10. cannot prove that they have found decent jobs for their students if they to claim to offer this as a service

    11. has had complaints lodged against it with trading standards

    12. has been taken to court by their students

    13. refuses to advise you of the instructor/student ratio in writing

    IT certification isn't a quick fix, I'm afraid. Would you expect to be a master builder after 50 days of training? An electrician? A plumber? A mechanic? Of course not - at least a year's training and then you'd be considered an apprentice at best...

    IT isn't any difrerent and I think it's awful that private IT training companies have been allowed to misrepresent new entrants' chances of rapid advancement for so long.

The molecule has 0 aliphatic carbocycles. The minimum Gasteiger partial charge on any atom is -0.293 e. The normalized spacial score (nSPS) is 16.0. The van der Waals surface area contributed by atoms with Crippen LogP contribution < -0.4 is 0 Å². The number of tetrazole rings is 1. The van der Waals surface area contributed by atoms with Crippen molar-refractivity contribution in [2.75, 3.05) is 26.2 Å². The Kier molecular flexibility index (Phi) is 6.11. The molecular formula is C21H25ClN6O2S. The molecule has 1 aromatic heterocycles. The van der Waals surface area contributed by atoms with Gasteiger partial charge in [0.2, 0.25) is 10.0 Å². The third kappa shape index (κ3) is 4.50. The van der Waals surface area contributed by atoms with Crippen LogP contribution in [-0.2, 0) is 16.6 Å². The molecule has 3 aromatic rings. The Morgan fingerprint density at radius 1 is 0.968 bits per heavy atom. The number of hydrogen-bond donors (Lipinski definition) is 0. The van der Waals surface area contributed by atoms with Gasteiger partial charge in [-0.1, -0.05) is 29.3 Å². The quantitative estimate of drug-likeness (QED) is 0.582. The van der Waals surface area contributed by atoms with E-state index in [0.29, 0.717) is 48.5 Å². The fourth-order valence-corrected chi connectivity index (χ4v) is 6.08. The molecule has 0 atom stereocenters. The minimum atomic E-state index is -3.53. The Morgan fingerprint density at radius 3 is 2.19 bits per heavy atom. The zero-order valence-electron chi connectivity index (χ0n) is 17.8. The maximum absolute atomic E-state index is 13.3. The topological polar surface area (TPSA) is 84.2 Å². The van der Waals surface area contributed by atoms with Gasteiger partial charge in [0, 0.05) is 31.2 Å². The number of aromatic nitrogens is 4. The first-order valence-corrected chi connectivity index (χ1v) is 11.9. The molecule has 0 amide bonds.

I understand that you don't have the time for self-study, hotdiggity, so I'd suggest you looked for college courses - CompTIA, MCP etc.... starting in January 2007, or tried to get onto one that's already started on the grounds that you have prior learning and are confident of your ability to cope with the rigours of the course.

    In the meantime, try to build up mobile a PC repair service and work at anything that will cover your living costs, perhaps?

    You should also be aware that the sector has contracted and that certifications aren't enough to get you a job these days. Experience is worth more to an employer, so work experience may be something you could consider if you have any spare time.

    Best of luck. (stay alive, by the way!)
  6. zebulebu

    zebulebu Terabyte Poster

    Very sound advice. As an ex-forces bod you should be able to find some work somewhere - private security, policing, something like that - reasonably easily.